I've written before about the steps I see taking place when one falls off the wagon. I'll paste them in again here.
#1: For the first couple of weeks of said fall I might actually still be exercising now and again. I read somewhere that it only takes half the work to maintain fitness gains as it took to obtain them in the first place. So, if you're only doing 1/4th of what you used to do you're still maintaining something.
#2: Most of my meals are probably still relatively healthy. These first two reflect that I don't fall off the wagon in one heavy thud, right? I slowly lose my grip, slowly slide down to the edge, and my good habits slowly fall by the wayside.
#3: The metabolism remains high for a while. It's not like I lose all that good, hard-earned muscle overnight. I continue to burn through the calories at a higher rate even though my exercise might not be regular anymore.
#4: The reverse of the old muscle weighs more than fat line. As you lose muscle and gain fat your weight stays the same. Evil. Your clothes might be getting snug but the final arbiter, The Scale, tells you all is well. And since we've conditioned ourselves that The Scale Knows All, we fool ourselves into listening to it again. Like I've said many times before, the scale only tells part of the story.
#5: And then...I'd say I've been in #4 lately, eating too much and feeling some of my clothes get snug but comfortable in the fact that the scale is still saying everything is ok. Until it didn't. Yesterday morning I got on the scale and my weight was 142.4 pounds. That's 2.4 pounds over where I'd like to stay, which is under 140. Why under 140? Because that's a weight that was easy to maintain when I was exercising and eating a healthy, balanced diet (not a strict diet, a balanced one). Easy, you might ask? Yes, easy. I was not battling with myself to maintain that weight.
The weight gain starts. And when it does it's usually too late. I've fallen off the wagon entirely and it's gone on down the road without me. I can't even see it anymore. And the weight gain is gradual, it's a 1/2 pound here, a pound there. I start adjusting my acceptable weight standards. This really helps with the denial, "160 is still pretty good,"... "165 isn't bad,"... "170? I guess I can live with that." Right around here is where I might stop weighing myself altogether. Bigger denial. This isn't happening, I am not gaining weight.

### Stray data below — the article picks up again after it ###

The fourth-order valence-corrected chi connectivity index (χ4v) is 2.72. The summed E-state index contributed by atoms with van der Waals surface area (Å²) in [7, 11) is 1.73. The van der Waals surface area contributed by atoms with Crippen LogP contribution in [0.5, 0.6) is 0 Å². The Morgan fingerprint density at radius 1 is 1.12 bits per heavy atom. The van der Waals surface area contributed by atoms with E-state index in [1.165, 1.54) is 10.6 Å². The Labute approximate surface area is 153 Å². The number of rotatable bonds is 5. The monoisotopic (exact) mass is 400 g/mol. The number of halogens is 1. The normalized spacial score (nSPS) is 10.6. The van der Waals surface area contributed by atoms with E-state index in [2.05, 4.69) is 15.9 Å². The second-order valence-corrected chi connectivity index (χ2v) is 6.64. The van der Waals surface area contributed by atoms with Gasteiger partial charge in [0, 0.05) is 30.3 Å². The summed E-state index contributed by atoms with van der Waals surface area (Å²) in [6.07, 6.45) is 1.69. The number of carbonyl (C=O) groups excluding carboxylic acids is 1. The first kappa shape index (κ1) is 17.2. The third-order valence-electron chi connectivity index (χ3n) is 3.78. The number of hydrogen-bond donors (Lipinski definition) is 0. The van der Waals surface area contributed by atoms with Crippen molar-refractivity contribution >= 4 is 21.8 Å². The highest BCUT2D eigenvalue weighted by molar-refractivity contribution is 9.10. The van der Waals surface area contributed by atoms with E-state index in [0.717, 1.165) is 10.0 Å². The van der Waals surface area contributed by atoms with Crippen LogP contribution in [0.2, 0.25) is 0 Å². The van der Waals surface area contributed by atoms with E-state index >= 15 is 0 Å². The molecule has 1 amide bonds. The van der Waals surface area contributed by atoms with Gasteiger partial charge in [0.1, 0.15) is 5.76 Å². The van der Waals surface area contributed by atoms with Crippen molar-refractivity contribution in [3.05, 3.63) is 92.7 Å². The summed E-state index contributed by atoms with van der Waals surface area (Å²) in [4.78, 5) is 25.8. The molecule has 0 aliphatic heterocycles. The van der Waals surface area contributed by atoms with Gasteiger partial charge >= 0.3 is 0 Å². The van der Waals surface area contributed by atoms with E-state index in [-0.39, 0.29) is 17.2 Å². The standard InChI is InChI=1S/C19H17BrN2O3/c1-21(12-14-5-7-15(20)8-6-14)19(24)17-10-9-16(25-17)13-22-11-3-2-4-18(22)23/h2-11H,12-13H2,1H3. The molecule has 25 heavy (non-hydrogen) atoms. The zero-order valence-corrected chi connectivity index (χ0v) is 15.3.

Anyway, under 140 is my happy place and 145 means sound the alarm, time for drastic action. In my case drastic action = tracking. And I do not want to track. So 142.4 pounds got my attention. I started asking myself the tough questions, "What are you doing?" "Why all the junk/crap food?". No good answers but I don't need answers to change my behavior. I'm gently nudging myself back to the way I was eating before the impulsive candy bar and chips behavior started, before I fell into a habit of before-bed snacking. I reviewed in my mind how I was eating before this re-visiting of old behaviors and envisioned or imagined myself eating that way again now.
That was helpful and gave me a bit of a boost in motivation. Because sometimes the scale going up is not motivating but instead is disheartening and can make me want to give up. I have to be careful to use the feedback of a higher number as just feedback and not a moral judgment against me. As I've said in the past, at least the gain is directly tied to my behavior and not to a frustrating mystery.
Some of you might be thinking, "Why all the panic over a measly 2.4 pounds?". In fact I've had more than a few people say things like, "I wish I weighed 142" or "Try not to stress about it, you still look great" or "You're worried about 2 pounds, really?". But that's how it starts! And that thinking, the idea that this small gain is not a problem, that it doesn't warrant my focused attention and intervention - that's what allows one to move the bar of acceptable weight, after all 142 is not bad. And I'm still under my initial goal weight of 145. And I'm still wearing mostly size 4s, some 2s even. Some are getting a tad snug but I can still wear them just fine. But it's not about size, or scale weight - it's about the behavior. And the lazy thinking behind that behavior. Neither of which are good. Not. good.